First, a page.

No election is due before 2018, but Renzi has called a referendum on his recent constitutional changes, to be held in October. He says he will resign if he loses.
In fact, things could be a fair bit worse for Italy’s youthful Prime Minister (twenty years younger than the leaders of Britain, France and Germany). There is a vacuum on the centre-right as it wrestles with the post-Berlusconi era, although this assumes the old street fighter won’t re-emerge with a new heart valve, facelift, girlfriend and political philosophy. You can never be quite sure with Silvio.
The problem, seemingly intangible to the political mind, can however be readily understood by listening in any bar, any household or on any street corner in the country. Things don’t seem to be getting any better.
The recent IMF report on Italy will come as no surprise to anyone outside the European governing ėlite. It says that Italy will not return to 2007 output levels until the mid-2020s. Given that there was only cautious growth before the banking crisis, Italy will have gone through a quarter of a century’s stagnation, whilst its European competitors will have grown by a still modest 25 percent.
The people of Italy are not stupid. They are aware of the corruption, of the absurd delays in the justice system, of the incompetent governing class which looks after itself (what the Financial Times politely calls a ‘misallocation of resources’). But they also know what happened at the turn of the century to mark the start of this disaster. Italy joined the euro.
Renzi will almost certainly survive his referendum — there really is no one else, and he will have a mandate for further change in the 18 months he has remaining. What, though, will he do? Much of his time will be taken up with the banking system.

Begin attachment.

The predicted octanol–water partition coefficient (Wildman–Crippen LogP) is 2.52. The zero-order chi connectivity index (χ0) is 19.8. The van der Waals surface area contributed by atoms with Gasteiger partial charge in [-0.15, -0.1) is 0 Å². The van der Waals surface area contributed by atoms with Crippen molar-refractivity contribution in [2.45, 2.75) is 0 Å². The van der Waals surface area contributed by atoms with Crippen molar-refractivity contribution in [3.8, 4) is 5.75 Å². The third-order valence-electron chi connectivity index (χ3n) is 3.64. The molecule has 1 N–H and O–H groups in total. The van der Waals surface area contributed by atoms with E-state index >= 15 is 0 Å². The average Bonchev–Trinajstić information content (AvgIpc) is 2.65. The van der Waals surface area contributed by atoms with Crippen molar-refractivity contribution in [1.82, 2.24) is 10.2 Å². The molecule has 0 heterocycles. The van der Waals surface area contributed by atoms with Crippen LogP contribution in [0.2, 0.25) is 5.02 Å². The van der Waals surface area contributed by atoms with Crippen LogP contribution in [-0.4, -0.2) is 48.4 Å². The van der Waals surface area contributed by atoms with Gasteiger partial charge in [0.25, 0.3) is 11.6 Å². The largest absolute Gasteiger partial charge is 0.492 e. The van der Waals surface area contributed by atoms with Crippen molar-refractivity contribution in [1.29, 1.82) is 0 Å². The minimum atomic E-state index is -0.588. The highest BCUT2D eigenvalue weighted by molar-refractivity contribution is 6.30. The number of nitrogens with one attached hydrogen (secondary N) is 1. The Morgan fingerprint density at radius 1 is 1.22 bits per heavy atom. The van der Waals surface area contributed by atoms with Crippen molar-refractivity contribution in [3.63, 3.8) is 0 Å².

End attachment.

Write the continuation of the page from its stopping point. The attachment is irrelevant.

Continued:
At the end of July the EU will give its latest report on the stress tests of banks. These, to remind you, are less strenuous than the British and American ones, but they are not going to be good reading. Without wishing to prejudge the outcome, nobody will be terribly surprised if Monte dei Paschi di Siena (MPS), said to be the oldest bank in the world and Italy’s third largest lender, fails.
MPS is owned and run by a Tuscan socialist committee attached to a charity. In the past, employees have been taken on and promoted in accordance with their socialist credentials. Sound like a good idea?
Anyway, back in 2011, the European ėlites led by Angela Merkel ousted Italy’s elected Prime Minister, Silvio Berlusconi, and replaced him with Mario Monti. The new gauleiter — he never got elected to any office — just followed orders. He failed to do anything about Italy’s banking system, as Spain and Portugal had. Germany’s banks, of course, had been rescued in the first Greek bailout.
Now, as Italy needs to act, EU law forbids a country bailing out its banks. Investors must take losses, but in Italy, a nation of savers, ordinary people invest, as well as save, in banks. The losses to ordinary families would be catastrophic. But Renzi, and the European powers, must do something. Italy’s banks have over €300 billion of non-performing loans.
There will be a crisis; either now, at the end of the year, or next year. But there will be a crisis. They will try to blame it on Brexit, but Brexit is just one exogenous shock. There are and will be others: the euro is a weak patient on life support and the next shock, or the one after that, could kill it.
Italy’s lack of growth means there are insufficient taxes to pay for the government, which means the national debt rising from already astronomic levels. Italy must leave the euro, but few have the courage to say so.
Meanwhile we Brexiteers are receiving criticism for letting down our young people, while across the channel countries suffer 40 percent or 50 percent youth unemployment, destroying the life chances of a generation, through adhering to a currency, to a political ideology, they know has failed.
And they say Europeans don’t do irony.